We are excited to bring Transform 2022 back in-person July 19 and virtually July 20 - 28. Join AI and data leaders for insightful talks and exciting networking opportunities. Register today!

Picture 35Typing in search queries is so passe. Two developments from Google this month are pointing the way to a much more visual and location-centric style of search.

For starters, the company said today that it began sending out two-dimensional barcodes to more than 100,000 local businesses in the U.S. This will enable mobile phone users to snap a picture of the barcode (known as a QR code and pictured to the right) and trigger a search for the local business. Right now, the capabilities for the program are fairly basic — you can find reviews of the place, get a coupon if the business is offering one or mark the business for remembering later.

On top of owning a smartphone, a user will need to have an app that can read QR codes like the $1.99 QuickMark app for iPhones or the Barcode Scanner app for Android-based phones. Google also recommended BeeTagg and NeoReader.


The second and more distant development is a product Google is testing called Goggles. You can take a photo of a place and query Google for related information. If this were accurate, it could boost the volume of search queries dramatically. It might even make two-dimensional barcodes obsolete if you could combine accurate logo recognition and GPS coordinates to identify a business. Unfortuantely, that’s a bit far off. Google hasn’t launched it publicly although they did talk about it in a CNBC special this month embedded below. Update: Google actually launched Goggles today in labs! We’ll keep you updated with some forthcoming posts.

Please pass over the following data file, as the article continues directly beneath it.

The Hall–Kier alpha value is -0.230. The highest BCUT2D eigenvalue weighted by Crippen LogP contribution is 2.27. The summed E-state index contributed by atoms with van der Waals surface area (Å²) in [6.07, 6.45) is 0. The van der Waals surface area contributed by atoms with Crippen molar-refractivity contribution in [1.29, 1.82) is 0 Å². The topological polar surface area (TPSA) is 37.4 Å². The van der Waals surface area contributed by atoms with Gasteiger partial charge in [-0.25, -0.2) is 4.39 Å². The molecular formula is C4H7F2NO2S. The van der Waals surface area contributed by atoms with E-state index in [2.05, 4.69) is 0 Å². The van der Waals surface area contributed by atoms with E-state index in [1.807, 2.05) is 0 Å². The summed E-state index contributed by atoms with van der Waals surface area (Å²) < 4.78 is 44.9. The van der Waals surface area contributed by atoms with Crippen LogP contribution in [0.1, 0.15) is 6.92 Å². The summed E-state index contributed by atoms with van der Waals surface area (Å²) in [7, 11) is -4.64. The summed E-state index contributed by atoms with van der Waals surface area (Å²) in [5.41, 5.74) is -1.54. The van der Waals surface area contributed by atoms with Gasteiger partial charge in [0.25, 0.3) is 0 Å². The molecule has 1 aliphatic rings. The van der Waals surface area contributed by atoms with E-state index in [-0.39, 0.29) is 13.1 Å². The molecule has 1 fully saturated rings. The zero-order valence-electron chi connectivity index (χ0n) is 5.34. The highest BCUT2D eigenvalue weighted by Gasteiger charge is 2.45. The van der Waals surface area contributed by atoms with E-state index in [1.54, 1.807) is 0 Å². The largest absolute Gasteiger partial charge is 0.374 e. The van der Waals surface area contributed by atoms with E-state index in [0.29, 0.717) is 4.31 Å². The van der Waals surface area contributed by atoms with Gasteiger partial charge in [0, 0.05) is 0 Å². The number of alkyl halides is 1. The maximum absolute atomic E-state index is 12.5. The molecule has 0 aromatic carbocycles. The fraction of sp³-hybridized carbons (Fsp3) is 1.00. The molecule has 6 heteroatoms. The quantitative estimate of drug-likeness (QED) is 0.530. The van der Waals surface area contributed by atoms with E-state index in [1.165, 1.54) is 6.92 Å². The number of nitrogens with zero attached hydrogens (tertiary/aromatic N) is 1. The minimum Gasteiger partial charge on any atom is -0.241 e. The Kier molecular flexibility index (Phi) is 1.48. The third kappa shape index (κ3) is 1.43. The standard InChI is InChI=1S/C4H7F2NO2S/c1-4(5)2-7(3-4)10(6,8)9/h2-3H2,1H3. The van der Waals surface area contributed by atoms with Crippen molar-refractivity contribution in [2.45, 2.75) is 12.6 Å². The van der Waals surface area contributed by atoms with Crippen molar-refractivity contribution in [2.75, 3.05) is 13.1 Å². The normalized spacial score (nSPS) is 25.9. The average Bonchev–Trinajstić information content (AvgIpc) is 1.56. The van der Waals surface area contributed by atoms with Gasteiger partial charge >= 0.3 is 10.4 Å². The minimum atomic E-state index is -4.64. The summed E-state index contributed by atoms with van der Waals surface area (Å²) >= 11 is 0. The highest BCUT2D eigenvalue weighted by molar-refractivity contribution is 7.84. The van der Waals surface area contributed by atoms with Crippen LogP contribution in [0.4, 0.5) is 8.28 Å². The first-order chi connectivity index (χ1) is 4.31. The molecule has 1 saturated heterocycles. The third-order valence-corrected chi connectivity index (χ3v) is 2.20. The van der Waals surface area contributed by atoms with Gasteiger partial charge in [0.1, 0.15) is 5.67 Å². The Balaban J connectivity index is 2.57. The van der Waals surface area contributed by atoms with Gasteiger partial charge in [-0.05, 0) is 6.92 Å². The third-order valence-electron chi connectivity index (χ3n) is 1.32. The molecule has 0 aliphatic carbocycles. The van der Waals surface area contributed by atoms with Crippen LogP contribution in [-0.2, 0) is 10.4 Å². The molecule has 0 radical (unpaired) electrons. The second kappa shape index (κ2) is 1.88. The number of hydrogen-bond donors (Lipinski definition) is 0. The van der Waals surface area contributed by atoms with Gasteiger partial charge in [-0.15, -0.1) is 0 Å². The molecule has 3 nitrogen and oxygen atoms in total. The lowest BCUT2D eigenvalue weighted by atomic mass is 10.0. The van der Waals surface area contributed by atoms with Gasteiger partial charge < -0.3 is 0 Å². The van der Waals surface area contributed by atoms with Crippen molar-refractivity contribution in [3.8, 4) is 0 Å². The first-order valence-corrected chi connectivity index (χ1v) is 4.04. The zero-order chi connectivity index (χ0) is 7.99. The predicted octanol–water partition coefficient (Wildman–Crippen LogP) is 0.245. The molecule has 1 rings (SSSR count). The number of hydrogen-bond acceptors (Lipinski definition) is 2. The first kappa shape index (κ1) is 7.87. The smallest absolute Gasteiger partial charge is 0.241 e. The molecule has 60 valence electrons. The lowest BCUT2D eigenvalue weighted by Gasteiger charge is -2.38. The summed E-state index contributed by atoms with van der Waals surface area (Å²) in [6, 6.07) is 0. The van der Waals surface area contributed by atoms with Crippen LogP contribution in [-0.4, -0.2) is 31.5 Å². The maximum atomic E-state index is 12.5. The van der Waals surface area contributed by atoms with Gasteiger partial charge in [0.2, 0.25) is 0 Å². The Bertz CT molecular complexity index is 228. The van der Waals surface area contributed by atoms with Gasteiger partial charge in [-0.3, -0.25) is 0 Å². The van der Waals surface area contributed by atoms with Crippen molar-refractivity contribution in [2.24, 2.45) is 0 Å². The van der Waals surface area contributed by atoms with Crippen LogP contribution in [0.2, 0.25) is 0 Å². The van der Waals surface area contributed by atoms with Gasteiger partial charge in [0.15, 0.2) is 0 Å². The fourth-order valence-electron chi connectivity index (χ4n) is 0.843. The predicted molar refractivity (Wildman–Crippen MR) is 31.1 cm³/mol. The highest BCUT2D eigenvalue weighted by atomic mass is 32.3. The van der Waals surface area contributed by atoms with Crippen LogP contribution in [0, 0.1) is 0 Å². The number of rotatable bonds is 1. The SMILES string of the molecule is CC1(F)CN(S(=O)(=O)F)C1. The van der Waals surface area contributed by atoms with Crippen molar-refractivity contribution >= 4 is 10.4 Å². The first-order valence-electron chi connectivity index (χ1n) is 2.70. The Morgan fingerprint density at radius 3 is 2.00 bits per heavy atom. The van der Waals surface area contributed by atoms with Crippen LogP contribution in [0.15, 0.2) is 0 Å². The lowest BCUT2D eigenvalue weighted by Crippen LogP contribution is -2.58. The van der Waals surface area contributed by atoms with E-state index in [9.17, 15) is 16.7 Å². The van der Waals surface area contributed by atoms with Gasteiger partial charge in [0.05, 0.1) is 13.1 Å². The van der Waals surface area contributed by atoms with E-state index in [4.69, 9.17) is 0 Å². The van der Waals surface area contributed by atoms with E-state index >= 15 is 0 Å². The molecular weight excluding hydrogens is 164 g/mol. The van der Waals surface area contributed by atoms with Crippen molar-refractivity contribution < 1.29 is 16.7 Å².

VentureBeat's mission is to be a digital town square for technical decision-makers to gain knowledge about transformative enterprise technology and transact. Learn more about membership.